- If there is a question that you either don’t understand or answer choices are all looking blurry (pun intended), then use a technique called “process of elimination”. Simply put, eliminate the answer choices that look downright wrong, after having done that usually you’d end up with two choices (50/50 chance). Just pick one and move on (and know that you have crap shot the best way possible!).
Type of questions:
It seems that there are at least about 5-6 different types of questions out there, namely:
- “Choose the best answer“, this just doesn’t mean you have to choose a “radio button” out of many. It really means that you’ve to select the “best or most appropriate answer as per Cisco” so keep your technical/geek bias in check and play by the rules(swallow your pride for a greater cause!). One of the gotchas there is to ensure that you go through all of the choices before selecting the perceived the “best” choice
- “Choose n out of m answers“, this is where you have to pick the said # of choices out of all of those given. Don’t worry, exam engine ensures that you select the asked # of choices, so it is literally “fool proof”!
- “Choose all that apply” this can get tricky as they don’t tell you the # of choices that you have to select so essentially it is “choose all those that make sense”. Please exercise your judgement rather carefully.
- Drag and drop (using mouse), this is where you would align the correct “concept/term” and “details” pairs together in a row. Please avoid rushing through them and ensure that correct choices are dragged-n-dropped before moving on.
- Simulation/Scenario based, this is where things get trickiest. All I can say is that you gotta pay attention and spend whatever time you have or need to pick the “most appropriate” or “best” answers. One silver lining is that once you get the hang of the given scenario or simulation, you can pretty much “take it all home” if you know what I mean!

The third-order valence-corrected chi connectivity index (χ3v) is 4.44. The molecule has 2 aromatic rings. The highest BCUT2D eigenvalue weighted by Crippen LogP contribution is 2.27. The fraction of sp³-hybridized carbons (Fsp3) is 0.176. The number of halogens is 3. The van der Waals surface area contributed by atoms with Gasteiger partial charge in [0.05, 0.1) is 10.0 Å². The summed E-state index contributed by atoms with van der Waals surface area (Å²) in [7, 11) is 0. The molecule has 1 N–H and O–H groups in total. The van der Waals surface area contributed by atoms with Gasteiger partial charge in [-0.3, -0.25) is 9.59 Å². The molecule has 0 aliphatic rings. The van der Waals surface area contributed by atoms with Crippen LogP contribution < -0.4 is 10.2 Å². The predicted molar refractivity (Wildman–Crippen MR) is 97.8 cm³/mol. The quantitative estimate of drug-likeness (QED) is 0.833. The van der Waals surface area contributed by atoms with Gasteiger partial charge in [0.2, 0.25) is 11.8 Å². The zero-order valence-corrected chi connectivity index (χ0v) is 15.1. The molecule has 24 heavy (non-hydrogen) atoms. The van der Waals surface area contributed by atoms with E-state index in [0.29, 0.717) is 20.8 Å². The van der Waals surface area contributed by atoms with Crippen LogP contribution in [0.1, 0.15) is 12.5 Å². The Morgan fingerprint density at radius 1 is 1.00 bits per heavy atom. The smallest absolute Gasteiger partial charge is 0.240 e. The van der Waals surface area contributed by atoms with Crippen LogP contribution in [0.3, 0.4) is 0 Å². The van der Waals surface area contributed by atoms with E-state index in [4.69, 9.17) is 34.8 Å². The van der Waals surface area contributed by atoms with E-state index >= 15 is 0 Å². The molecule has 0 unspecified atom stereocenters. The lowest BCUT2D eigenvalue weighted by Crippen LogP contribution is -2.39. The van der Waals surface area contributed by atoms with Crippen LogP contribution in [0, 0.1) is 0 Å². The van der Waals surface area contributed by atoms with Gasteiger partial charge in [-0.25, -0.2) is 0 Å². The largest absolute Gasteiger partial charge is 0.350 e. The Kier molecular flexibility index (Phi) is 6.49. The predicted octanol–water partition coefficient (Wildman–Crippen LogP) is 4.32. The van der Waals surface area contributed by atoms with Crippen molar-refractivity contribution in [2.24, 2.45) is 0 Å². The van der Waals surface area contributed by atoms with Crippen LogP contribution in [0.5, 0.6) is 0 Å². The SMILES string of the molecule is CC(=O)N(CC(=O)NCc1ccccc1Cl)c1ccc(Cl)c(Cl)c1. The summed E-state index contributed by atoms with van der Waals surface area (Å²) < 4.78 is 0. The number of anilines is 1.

I made a point above that I want to come back to one more time, that it is NOT what you believe the correct answer is during the exam based on your technical prowess (use forums to let it all out!). In the exam, it is the vendor who has put together the questions/answers and one who owns the exam (Cisco for CCIE Written exam). To be fair, and the other side of this proverbial coin, is that Cisco has documented very well everything on www.cisco.com website (easily the best networking vendor website out there!). Please be sure to use these two resources extensively during your learning process. They will help you to nail down the “official” word on just about any exam topic.
To sum it all up, you have to do three things to successfully pass an exam like CCIE Written 400-101 V5, i.e.
- Learn (learn the subject matter with special focus on your weaknesses. Always have a specific target date and then work backwards to come up with a learning plan)
- Practice (using the practice quizzes find out your areas of strengths and weaknesses. Work on your weaknesses and become skilled at taking a timed adaptive computer test)
- Achieve (apply all the strategies that you either have learnt from others or have come up with. Your goal is to learn and also pass the CCIE Written exam in your first attempt. Spend those extra $400 somewhere else).
Good luck in your CCIE journey! Give CCIEin8Weeks a chance, we not only provide you study material but also a study plan that matches your learning goal– you won’t be disappointed!